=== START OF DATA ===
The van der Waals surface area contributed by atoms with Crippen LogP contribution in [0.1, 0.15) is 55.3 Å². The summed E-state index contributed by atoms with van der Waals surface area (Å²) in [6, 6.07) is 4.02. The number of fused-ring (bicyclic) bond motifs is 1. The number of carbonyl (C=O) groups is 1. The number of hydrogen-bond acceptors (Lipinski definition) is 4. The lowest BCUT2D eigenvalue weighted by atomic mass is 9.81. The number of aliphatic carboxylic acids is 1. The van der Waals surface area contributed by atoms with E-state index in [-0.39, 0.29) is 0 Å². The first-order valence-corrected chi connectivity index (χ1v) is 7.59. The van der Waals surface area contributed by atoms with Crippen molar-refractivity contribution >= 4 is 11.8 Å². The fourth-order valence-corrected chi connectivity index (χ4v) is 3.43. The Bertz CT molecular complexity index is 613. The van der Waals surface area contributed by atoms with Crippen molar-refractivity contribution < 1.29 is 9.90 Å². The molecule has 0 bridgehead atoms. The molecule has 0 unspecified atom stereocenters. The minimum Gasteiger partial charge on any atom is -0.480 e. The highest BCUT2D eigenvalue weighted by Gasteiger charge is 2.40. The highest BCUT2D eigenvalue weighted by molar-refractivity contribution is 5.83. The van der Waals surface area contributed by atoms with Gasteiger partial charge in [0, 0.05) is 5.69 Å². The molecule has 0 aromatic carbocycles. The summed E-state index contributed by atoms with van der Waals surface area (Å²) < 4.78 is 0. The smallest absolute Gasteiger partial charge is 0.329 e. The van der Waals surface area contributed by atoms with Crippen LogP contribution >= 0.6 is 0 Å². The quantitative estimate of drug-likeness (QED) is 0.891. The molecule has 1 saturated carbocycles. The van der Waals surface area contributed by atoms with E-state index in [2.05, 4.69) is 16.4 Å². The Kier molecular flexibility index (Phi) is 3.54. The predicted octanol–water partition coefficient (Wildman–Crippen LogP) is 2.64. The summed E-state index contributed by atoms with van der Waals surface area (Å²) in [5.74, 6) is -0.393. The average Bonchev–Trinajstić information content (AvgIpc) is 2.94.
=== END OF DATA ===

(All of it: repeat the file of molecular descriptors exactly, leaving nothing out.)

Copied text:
The van der Waals surface area contributed by atoms with Crippen LogP contribution in [0.1, 0.15) is 55.3 Å². The summed E-state index contributed by atoms with van der Waals surface area (Å²) in [6, 6.07) is 4.02. The number of fused-ring (bicyclic) bond motifs is 1. The number of carbonyl (C=O) groups is 1. The number of hydrogen-bond acceptors (Lipinski definition) is 4. The lowest BCUT2D eigenvalue weighted by atomic mass is 9.81. The number of aliphatic carboxylic acids is 1. The van der Waals surface area contributed by atoms with E-state index in [-0.39, 0.29) is 0 Å². The first-order valence-corrected chi connectivity index (χ1v) is 7.59. The van der Waals surface area contributed by atoms with Crippen molar-refractivity contribution >= 4 is 11.8 Å². The fourth-order valence-corrected chi connectivity index (χ4v) is 3.43. The Bertz CT molecular complexity index is 613. The van der Waals surface area contributed by atoms with Crippen molar-refractivity contribution < 1.29 is 9.90 Å². The molecule has 0 bridgehead atoms. The molecule has 0 unspecified atom stereocenters. The minimum Gasteiger partial charge on any atom is -0.480 e. The highest BCUT2D eigenvalue weighted by Gasteiger charge is 2.40. The highest BCUT2D eigenvalue weighted by molar-refractivity contribution is 5.83. The van der Waals surface area contributed by atoms with Gasteiger partial charge in [0, 0.05) is 5.69 Å². The molecule has 0 aromatic carbocycles. The summed E-state index contributed by atoms with van der Waals surface area (Å²) < 4.78 is 0. The smallest absolute Gasteiger partial charge is 0.329 e. The van der Waals surface area contributed by atoms with Crippen LogP contribution >= 0.6 is 0 Å². The quantitative estimate of drug-likeness (QED) is 0.891. The molecule has 1 saturated carbocycles. The van der Waals surface area contributed by atoms with E-state index in [2.05, 4.69) is 16.4 Å². The Kier molecular flexibility index (Phi) is 3.54. The predicted octanol–water partition coefficient (Wildman–Crippen LogP) is 2.64. The summed E-state index contributed by atoms with van der Waals surface area (Å²) in [5.74, 6) is -0.393. The average Bonchev–Trinajstić information content (AvgIpc) is 2.94.